Qawwali maestros Fareed Ayaz and Abu Muhammad create a mystical ambiance at their first-ever performance at Washington’s Warner Theater.
By Surekha Vijh
They say music and dance has only one language, that is the language of the heart. That’s what it felt like in the heart of the capital city, when nearly a dozen qawwali singers from South Asia and two whirling dervishes from Turkey created a beautiful atmosphere accentuating the universal language of love and spirituality on July 7.
In their first ever public performance in Washington, DC, prominent Pakistani qawwal brothers Freed Ayaz and Abu Muhammed created a mystical ambiance and captivated the audience.
The concert was organized by the Rumi Circle of Greater Washington, DC, and promoted by The American Bazaar.
Introducing the qawwal and the dervishes, Dr Azra Raza, a professor of medicine at Columbia University in New York, spoke on the essence of Sufism — a mystical branch of Islam that emphasizes universal love, peace, acceptance — and its effect on the world and on the theme of the evening, peace, unity, love and pluralism.
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Dr. Raza said this was an effort to bring together artists and oneness of humanity under one roof irrespective of their language, religion and race. She said brothers Ayaz and Muhammad were among the best practitioners of Qawwali, a 700-year-old musical tradition of South Asia, based on the mystical Sufi poetry.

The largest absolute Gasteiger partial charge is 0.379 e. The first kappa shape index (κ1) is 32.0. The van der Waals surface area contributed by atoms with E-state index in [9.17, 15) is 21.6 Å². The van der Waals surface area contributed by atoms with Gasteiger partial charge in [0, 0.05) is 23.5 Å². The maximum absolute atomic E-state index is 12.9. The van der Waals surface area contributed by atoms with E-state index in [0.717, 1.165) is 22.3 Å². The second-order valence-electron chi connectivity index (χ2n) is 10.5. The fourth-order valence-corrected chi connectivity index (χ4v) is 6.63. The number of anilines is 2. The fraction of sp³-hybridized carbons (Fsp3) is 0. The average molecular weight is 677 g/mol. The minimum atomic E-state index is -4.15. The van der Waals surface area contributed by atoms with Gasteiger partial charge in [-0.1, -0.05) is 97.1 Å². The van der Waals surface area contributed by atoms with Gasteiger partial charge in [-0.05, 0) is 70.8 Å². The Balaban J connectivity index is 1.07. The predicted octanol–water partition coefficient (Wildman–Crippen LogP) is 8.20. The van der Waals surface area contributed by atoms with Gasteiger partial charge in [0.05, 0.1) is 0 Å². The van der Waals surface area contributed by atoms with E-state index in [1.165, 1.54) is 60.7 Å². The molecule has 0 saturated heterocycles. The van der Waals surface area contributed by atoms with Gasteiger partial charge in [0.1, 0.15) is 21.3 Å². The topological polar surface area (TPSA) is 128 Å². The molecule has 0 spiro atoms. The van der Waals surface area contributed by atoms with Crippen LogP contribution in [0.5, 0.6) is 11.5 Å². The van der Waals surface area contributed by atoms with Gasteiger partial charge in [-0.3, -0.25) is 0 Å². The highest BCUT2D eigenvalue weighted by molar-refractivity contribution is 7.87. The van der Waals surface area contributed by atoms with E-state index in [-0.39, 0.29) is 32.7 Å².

Ayaz and Muhammad, who belong to the Delhi gharana (school of music), were trained under their father Ustad Munshi Raziuddin Ahmed Khan, who was a prominent musician in his time. The two have performed in iconic venues in dozens of countries for more than three decades.
Various spiritual paths and mystical union with the divine, originated in as early as in the 15th century by the followers of Jalal ud-din Muhammad Rumi, a 13th century poet and Sufi mystic. The evening was to explore the spirituality in a universal language, she added.
The concert began with with the memorable qawwali Allh Hu, followed by Qaseeda by an Egyptian poet, and then sang Aaj Rung, written by famous poet Amir Khusro. The other songs they performed included Lal Meri Pat Rakhyo Bala Jhoolai Lalan, Man Kunto Maula, Aiy Ree Sakhi Moray Piya Ghar Aa’aiy, and Chaap Tilak.
“We are delighted and honored to be performing at the historic Warner Theater,” said Ayaz. “We hope to spread the message of peace, unity, love and pluralism through our music.”
A dance, called sema, was presented in a very rhythmic circular motion by the whirling dervishes. The dance was performed to express emotion and achieve the wisdom and love of god. Founded by Rumi, the dance was originated in Turkey as a unifying form of the Islamic sect of Sufism.
The concert was a joint effort by the South Asian and Middle Eastern musical talents in the region, the organizers said.
Admission to the concert was free, so that the maximum number of people could attend and the hall was packed to the capacity.